Elisha Otis is not a household name; he was never a celebrity either. However, his invention of an elevator brake would change to world a business and architecture forever. Otis was born August 3, 1811 near the town of Halifax Virginia. At the age of 19 he moved out of small town Virginia into Troy, New York. It was in New York’s crystal palace that Otis shocked audiences when he ordered a man to cut the only cable holding up an elevator. The elevator fell only a few inches because of his new safety brake and at that moment Elisha Otis’s career took off.
By accomplishing this he single handedly changed the face of business. Elevators were now safe and practical and people were no longer afraid to use them. The most important impact his safety brake had was is spurred the uprising in skyscrapers. It made them safe and efficient where before they were dangerous and somewhat irresponsible. Otis first sold his safety brakes in 1853 and he even installed the first passenger elevator in 1857. After Otis passed away April 7, 1861 his two sons took over built on his inventions and his ideas and created the company Otis, Brothers & Co. in 1867. Now the Otis Elevator Company is the largest elevator company in the world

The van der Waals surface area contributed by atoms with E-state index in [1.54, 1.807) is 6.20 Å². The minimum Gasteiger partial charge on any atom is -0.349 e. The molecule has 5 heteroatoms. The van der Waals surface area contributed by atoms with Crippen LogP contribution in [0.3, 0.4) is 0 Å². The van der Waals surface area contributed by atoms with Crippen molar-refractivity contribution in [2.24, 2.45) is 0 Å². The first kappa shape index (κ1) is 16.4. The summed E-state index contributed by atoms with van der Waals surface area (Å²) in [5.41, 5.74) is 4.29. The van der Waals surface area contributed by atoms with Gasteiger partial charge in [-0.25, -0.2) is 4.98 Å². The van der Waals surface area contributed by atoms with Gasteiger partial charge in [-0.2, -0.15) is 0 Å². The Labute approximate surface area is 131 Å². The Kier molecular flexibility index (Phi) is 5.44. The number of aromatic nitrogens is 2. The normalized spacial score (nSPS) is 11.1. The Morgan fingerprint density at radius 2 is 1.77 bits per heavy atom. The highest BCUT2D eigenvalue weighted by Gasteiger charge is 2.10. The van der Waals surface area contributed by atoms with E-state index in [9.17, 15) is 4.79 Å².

I believe that Otis was able to succeed because he worked harder that anyone who had tried before him. He grew up poor and had many previous inventions, but he really invested himself into his safety brake because he thought it was practical. Even after his large success he still could not believe that his little invention had changed the world. He devised his plan when he was working at a bedstead company so things would not fall. Eventually he kept tweaking it to the point of perfection where nobody had gone before. Without Elisha Otis the world’s largest cities such as Tokyo, Chicago, and New York City would be completely different for the worst. Imagine a city where you can only find two story buildings and employers could only hire a certain amount of employees to fit in their tiny workspace.
If you enjoyed this essay, please consider making a tax-deductible contribution to This I Believe, Inc.